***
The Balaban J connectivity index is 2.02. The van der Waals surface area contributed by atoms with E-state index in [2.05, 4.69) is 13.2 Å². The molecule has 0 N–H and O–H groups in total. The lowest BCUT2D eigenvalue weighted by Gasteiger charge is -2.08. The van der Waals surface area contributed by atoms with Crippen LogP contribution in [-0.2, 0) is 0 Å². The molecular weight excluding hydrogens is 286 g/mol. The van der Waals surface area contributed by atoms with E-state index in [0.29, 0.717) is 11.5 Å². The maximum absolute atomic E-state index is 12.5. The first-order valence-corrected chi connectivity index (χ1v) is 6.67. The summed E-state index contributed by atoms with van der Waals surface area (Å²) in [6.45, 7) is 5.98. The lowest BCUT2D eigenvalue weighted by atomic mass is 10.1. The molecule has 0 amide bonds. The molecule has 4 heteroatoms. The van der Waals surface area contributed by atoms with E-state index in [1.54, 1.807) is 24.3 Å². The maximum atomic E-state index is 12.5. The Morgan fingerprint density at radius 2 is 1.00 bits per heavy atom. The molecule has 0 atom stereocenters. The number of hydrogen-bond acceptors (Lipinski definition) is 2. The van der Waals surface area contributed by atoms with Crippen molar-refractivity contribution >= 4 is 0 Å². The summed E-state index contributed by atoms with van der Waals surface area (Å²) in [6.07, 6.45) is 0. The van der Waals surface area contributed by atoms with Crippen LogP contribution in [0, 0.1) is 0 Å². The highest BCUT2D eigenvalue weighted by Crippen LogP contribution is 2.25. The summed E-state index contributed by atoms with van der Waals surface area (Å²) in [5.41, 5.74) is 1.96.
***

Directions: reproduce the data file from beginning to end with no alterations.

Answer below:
The Balaban J connectivity index is 2.02. The van der Waals surface area contributed by atoms with E-state index in [2.05, 4.69) is 13.2 Å². The molecule has 0 N–H and O–H groups in total. The lowest BCUT2D eigenvalue weighted by Gasteiger charge is -2.08. The van der Waals surface area contributed by atoms with Crippen LogP contribution in [-0.2, 0) is 0 Å². The molecular weight excluding hydrogens is 286 g/mol. The van der Waals surface area contributed by atoms with E-state index in [0.29, 0.717) is 11.5 Å². The maximum absolute atomic E-state index is 12.5. The first-order valence-corrected chi connectivity index (χ1v) is 6.67. The summed E-state index contributed by atoms with van der Waals surface area (Å²) in [6.45, 7) is 5.98. The lowest BCUT2D eigenvalue weighted by atomic mass is 10.1. The molecule has 0 amide bonds. The molecule has 4 heteroatoms. The van der Waals surface area contributed by atoms with E-state index in [1.54, 1.807) is 24.3 Å². The maximum atomic E-state index is 12.5. The Morgan fingerprint density at radius 2 is 1.00 bits per heavy atom. The molecule has 0 atom stereocenters. The number of hydrogen-bond acceptors (Lipinski definition) is 2. The van der Waals surface area contributed by atoms with Crippen molar-refractivity contribution >= 4 is 0 Å². The summed E-state index contributed by atoms with van der Waals surface area (Å²) in [6.07, 6.45) is 0. The van der Waals surface area contributed by atoms with Crippen LogP contribution in [0, 0.1) is 0 Å². The highest BCUT2D eigenvalue weighted by Crippen LogP contribution is 2.25. The summed E-state index contributed by atoms with van der Waals surface area (Å²) in [5.41, 5.74) is 1.96.